New curatins and cushions. I still need to do a little more woodwork on the interior. TV, VCR and DVD player all hooked up and ready to go. This will be replaced by a Flat Screen monitor in the future. Interior view of the kitchen. Rear view of the trailer with gray water tank hookup.
Leaving the campground to fish. Uh-oh... Bandits ahead! These guys look like they mean business. They're sending the little guy out to collect. "Your carrots or your life!"
Very first fish was an 18 inch brown trout! This fish is dedicated to the memory of George William (Dirty Ed) Edwards... This little trailer was his and he loved to fish up here. This wood burning stove came from the cook house at Claire Camp. Nate's girlfriend's grandfather and partner in the mine brought it down from the camp. Inside Nate's father's house we find the head of the household. He really makes a pig of himself.
Nate's dad fishing a small creek near Independence. More of the creek with the Sierras in the background. Nate's longtime friend Pete is seen here in front of the Jeepster with Nate and Tabby the Wonder Dog. Nate and I enjoying a liquid refreshment after fishing.
You need to ask Nate about this photo. Notice the rabbit in the background... Ask Nate... Nate cooking on the old woodburner out back of his house in Piss Alley... Piss Alley. We show up at the Reward Mine near Manzanar.
Inside looking out. We have driven a quarter mile into the mine to a place where we can park and turn around. This verticle shaft climbs all the way to the top of the mountain. Nate's Jeepster in the mine.
Nate and Riannah strike a post behind my Blazer. Looking into a crack in the wall of the mine. Lots of shiney stuff in here. A room that may have been the explosives room at one time. An ore bin outside the mine.
Another look at the ore bin. A plastic geo-cache canister is replaced with a metal ammo box. Water Storage. View into the valley from the milling area.
A look up the canyon reveals another ore bin and chute. Nate fishes a small creek behind Manzanar. First day at Pine Creek Robin relaxes in front of the trailer. Notice the leaves are just starting to form on the trees. Robin's dog. or, bait for the mountain lion that has been hanging around here.
Rear view of the trailer and gray water tank to keep the creek clean. Camp at Pine Creek... Almost dinner time! Dinner time! View up the canyon towards the Tungsten Mine.
Looking up Pine Creek. Run-off is building with the melting snow. Another view up the creek. The Aspens are really starting to bloom with leaves. Tabby The Wonder Dog takes a break. This fire place is all that's left of an old cabin.
A closer look. We have a resident! The creek right behind the trailer. Too cold to swim in this early in the year. Robin cleans some fish we caught in the canals earlier.
Robin and I kick back with a beer. Robin downloads some video he shot to his laptop. Benton Hot Springs. An old merchantile building. An old oven in front of the merchantile.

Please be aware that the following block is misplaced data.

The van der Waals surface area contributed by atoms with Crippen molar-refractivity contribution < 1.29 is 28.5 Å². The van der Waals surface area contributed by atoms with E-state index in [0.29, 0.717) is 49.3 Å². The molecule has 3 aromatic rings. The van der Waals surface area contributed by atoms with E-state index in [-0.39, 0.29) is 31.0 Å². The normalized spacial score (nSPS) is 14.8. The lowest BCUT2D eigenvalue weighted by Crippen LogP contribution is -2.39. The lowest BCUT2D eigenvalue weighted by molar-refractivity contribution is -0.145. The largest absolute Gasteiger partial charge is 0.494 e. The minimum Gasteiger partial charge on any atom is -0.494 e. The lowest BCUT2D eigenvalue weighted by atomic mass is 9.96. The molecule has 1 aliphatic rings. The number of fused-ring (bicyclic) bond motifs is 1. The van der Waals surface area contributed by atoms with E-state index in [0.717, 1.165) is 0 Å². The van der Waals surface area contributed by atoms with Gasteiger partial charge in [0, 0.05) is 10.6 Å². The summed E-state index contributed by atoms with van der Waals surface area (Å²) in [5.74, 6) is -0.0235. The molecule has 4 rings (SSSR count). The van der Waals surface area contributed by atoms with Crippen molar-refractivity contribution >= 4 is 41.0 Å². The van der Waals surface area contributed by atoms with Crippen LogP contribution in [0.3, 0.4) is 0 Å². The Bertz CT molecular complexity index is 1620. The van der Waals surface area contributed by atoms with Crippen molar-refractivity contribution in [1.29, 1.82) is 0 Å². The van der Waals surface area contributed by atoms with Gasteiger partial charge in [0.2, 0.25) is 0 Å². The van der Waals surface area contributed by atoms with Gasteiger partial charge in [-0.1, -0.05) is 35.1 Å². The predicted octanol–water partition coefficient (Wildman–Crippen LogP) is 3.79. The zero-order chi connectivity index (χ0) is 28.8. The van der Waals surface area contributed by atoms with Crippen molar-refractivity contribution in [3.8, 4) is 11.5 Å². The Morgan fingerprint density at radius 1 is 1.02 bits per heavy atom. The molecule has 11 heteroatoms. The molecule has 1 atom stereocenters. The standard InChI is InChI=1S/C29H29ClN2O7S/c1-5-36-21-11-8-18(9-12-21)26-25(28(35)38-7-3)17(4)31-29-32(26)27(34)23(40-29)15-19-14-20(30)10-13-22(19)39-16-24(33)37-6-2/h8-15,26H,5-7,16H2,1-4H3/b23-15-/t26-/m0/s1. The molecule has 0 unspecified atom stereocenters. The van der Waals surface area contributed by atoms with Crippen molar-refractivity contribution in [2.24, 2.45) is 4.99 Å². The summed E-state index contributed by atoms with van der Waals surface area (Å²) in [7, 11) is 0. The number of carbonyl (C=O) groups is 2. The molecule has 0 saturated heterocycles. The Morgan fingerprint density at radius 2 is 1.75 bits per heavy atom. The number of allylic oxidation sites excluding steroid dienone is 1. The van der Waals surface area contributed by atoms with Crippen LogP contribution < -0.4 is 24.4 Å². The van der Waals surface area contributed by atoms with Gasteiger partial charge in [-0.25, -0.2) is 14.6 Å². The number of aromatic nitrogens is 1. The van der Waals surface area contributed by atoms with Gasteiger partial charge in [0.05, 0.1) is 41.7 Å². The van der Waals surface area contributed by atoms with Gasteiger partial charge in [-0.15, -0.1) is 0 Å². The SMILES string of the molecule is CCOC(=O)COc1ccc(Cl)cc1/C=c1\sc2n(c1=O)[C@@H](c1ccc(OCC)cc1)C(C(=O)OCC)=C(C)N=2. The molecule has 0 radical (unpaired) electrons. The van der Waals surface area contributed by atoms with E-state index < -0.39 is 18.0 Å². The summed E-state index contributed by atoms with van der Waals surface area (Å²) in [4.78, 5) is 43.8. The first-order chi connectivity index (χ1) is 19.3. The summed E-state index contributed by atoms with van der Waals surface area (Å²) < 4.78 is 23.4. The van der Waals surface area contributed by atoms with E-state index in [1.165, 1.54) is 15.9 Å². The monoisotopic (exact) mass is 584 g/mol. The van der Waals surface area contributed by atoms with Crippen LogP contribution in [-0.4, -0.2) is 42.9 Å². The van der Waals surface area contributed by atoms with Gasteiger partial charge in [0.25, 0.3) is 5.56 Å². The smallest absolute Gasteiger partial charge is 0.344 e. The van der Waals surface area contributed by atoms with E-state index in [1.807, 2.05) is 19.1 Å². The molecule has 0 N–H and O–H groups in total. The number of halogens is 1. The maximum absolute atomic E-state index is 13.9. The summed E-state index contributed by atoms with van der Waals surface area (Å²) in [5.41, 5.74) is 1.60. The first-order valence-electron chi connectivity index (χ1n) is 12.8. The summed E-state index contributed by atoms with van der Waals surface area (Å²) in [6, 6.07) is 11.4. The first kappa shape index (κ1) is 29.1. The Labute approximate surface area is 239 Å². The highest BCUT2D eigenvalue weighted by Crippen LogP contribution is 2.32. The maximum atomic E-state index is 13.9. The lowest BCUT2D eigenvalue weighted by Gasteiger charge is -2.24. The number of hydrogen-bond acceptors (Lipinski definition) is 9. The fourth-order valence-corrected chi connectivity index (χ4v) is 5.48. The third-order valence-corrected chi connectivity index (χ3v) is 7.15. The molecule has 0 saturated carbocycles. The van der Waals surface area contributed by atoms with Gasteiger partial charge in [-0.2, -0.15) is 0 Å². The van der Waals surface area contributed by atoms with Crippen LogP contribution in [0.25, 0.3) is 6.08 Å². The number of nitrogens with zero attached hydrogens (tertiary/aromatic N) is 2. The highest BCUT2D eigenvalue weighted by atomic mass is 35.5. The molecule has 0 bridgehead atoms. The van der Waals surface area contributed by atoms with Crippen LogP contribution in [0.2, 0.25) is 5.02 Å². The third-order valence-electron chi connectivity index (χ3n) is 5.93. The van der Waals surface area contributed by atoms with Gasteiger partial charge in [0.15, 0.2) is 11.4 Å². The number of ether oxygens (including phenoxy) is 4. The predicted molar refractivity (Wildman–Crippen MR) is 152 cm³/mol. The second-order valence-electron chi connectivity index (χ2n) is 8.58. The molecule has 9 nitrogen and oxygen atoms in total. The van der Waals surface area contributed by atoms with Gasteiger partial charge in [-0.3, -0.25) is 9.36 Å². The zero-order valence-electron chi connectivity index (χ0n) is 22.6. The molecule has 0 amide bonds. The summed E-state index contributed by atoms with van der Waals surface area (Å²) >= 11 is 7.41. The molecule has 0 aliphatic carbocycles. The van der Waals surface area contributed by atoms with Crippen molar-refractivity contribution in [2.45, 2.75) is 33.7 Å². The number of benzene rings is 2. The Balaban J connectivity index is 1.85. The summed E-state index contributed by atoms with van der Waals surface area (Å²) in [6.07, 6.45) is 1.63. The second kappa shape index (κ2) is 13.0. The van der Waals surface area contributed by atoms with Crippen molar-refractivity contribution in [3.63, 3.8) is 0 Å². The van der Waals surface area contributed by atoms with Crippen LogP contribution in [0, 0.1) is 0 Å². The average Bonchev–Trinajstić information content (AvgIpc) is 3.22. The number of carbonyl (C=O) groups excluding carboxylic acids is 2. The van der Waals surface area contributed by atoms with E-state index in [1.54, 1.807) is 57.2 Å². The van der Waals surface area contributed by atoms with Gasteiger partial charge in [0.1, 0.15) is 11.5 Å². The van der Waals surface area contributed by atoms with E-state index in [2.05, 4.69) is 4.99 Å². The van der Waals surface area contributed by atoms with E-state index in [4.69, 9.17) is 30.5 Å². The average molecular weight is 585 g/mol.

Wagons. Bed and Breakfast in Benton Hot Springs. Old Coke Sign. Read carefully what it says twice. Ruins of a dugout on Blind Spring Hill. This is the first of many.
I relunctantly layed down next to this shaft in order to take a photo. The shaft and claim marker. Some old tin cans. Ruins of an old rock cabin.
Looking down at my truck. The only tunnel we found. Broken pieces of glass and ceramic bowls. Some of these claims are so close together that the tailings had to be shored up in order to keep them from sliding down on the miners below.
Another shaft. Another rock built cabin. A closer look shows the fire place area. More tailings.
With the edge of Boundary Peak in the background this huge farm looks almost super-imposed onto the picture. And still more tailings. Ruins of Janie's Ranch in Queen Valley NV. An old brothel that is now closed. A trail that leads up to six springs hidden in the hills behind Janie's. This is the water head for the place.
A closer look reveals the green area where the springs are. Originaly called Queen's Station, this place once served as a water depot for the small guage railroad from Tonapah to Owenyo. Fish Lake Hot Springs in Fish Lake, Nevada. Oasis in the middle of nowhere.... These warm ponds are the outflow of the hot pool.
Robin gets ready for a dip in the very hot water. This crapper is brand new and made entirely of concrete panels including the roof. No one seems to know who built it or who maintains it! There is nothing else out here but some mines in the hills. Dinner time again...
A hungry dog watches on as Robin prepares the veggies. Fishing the canals of the Chalk Bluffs. Nothing but Browns in here and lots of em. Lots of new calves. Spring is everywhere. Baby ducklings follow thier mom in the canal...
I follow a trail to the rock faces near the camp. Looking back towards the White Mountains. Upon finding the end of the trail I see climbers on the rock face. Another view of what they are climbing. Thier goal of course is the top.
View of the canyon. Another view of the canyon. The climbers area making progress. Looking towards the campsite in the right side of those trees down there.
Another view of the rocks. End of the road. The gate at the Tungsten Mine. I understand that three families purchased the place for purposes unknown. A look into the canyon of the mine. Walking past the gate and up the paved switchbacks.
We find this man made tunnel used to protect the outlet waste water pipe from snow and freezing running along side the road. A look down and back shows the begining of the massive tailings piles. It took me 3 minutes to drive by them all at 25 mph. Robin stands at the portal of the man made tunnel. Walking inside we see the waste pipe.
I have no idea what this ladder was used for. Back at the camp I set up my hand-held 2 meter FM radio and communicate with the local ham radio club in the Bishop area. Life is good. Doing a little cleanup at the campsite.
This shows how close I am to the creek. The run off is startin to scare me a little. Tabby guards the camp... Dang... We leave tomorrow. This cabin must have made someone very happy at one time.
I wonder who lived here? Morning and we get ready to leave. Notice how green and full the trees are now compared to the photos taken when I first arrived. Hooking up the trailer is all that's left to do. My friend from Bishop, Mark and his dog Twist come for a last visit before we leave.
Pulling out I leave the site cleaner than I found it. As I leave south Bishop I look back and notice a weather cell building. The sign of things to come. A look around the Goodale Creek campsite. A look around the Pine Creek campsite.
Driving our trucks into the Reward Mine main adit. Driving out of the Reward Mine. Robin cleaning fish in Pine Creek.